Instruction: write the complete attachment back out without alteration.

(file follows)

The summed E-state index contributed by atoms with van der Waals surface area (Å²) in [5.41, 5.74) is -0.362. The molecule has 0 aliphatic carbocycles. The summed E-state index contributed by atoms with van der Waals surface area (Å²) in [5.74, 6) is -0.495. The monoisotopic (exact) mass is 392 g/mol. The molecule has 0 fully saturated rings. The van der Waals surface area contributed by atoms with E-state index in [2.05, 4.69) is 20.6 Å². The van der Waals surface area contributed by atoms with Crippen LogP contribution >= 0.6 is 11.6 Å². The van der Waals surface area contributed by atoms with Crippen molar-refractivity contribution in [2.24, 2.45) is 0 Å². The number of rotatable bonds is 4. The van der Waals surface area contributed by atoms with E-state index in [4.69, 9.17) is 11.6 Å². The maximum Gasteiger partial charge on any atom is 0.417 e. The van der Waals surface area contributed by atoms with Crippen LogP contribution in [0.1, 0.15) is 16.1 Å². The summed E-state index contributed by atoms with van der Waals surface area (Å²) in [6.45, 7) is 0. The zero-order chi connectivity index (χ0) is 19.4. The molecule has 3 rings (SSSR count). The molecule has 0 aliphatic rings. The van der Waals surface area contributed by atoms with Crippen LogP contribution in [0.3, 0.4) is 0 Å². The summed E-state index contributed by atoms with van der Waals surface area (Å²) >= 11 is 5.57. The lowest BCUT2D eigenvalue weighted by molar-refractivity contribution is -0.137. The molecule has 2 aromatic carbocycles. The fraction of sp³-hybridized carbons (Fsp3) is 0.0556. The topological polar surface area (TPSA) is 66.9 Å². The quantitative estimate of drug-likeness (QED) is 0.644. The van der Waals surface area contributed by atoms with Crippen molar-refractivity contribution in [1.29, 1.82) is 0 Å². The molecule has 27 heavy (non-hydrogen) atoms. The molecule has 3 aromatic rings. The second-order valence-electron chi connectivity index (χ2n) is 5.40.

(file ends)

The summed E-state index contributed by atoms with van der Waals surface area (Å²) in [5.41, 5.74) is -0.362. The molecule has 0 aliphatic carbocycles. The summed E-state index contributed by atoms with van der Waals surface area (Å²) in [5.74, 6) is -0.495. The monoisotopic (exact) mass is 392 g/mol. The molecule has 0 fully saturated rings. The van der Waals surface area contributed by atoms with E-state index in [2.05, 4.69) is 20.6 Å². The van der Waals surface area contributed by atoms with Crippen LogP contribution >= 0.6 is 11.6 Å². The van der Waals surface area contributed by atoms with Crippen molar-refractivity contribution in [2.24, 2.45) is 0 Å². The number of rotatable bonds is 4. The van der Waals surface area contributed by atoms with E-state index in [4.69, 9.17) is 11.6 Å². The maximum Gasteiger partial charge on any atom is 0.417 e. The van der Waals surface area contributed by atoms with Crippen LogP contribution in [0.1, 0.15) is 16.1 Å². The summed E-state index contributed by atoms with van der Waals surface area (Å²) in [6.45, 7) is 0. The zero-order chi connectivity index (χ0) is 19.4. The molecule has 3 rings (SSSR count). The molecule has 0 aliphatic rings. The van der Waals surface area contributed by atoms with Crippen LogP contribution in [0.3, 0.4) is 0 Å². The summed E-state index contributed by atoms with van der Waals surface area (Å²) >= 11 is 5.57. The lowest BCUT2D eigenvalue weighted by molar-refractivity contribution is -0.137. The molecule has 2 aromatic carbocycles. The fraction of sp³-hybridized carbons (Fsp3) is 0.0556. The topological polar surface area (TPSA) is 66.9 Å². The quantitative estimate of drug-likeness (QED) is 0.644. The van der Waals surface area contributed by atoms with Crippen molar-refractivity contribution in [1.29, 1.82) is 0 Å². The molecule has 27 heavy (non-hydrogen) atoms. The molecule has 3 aromatic rings. The second-order valence-electron chi connectivity index (χ2n) is 5.40.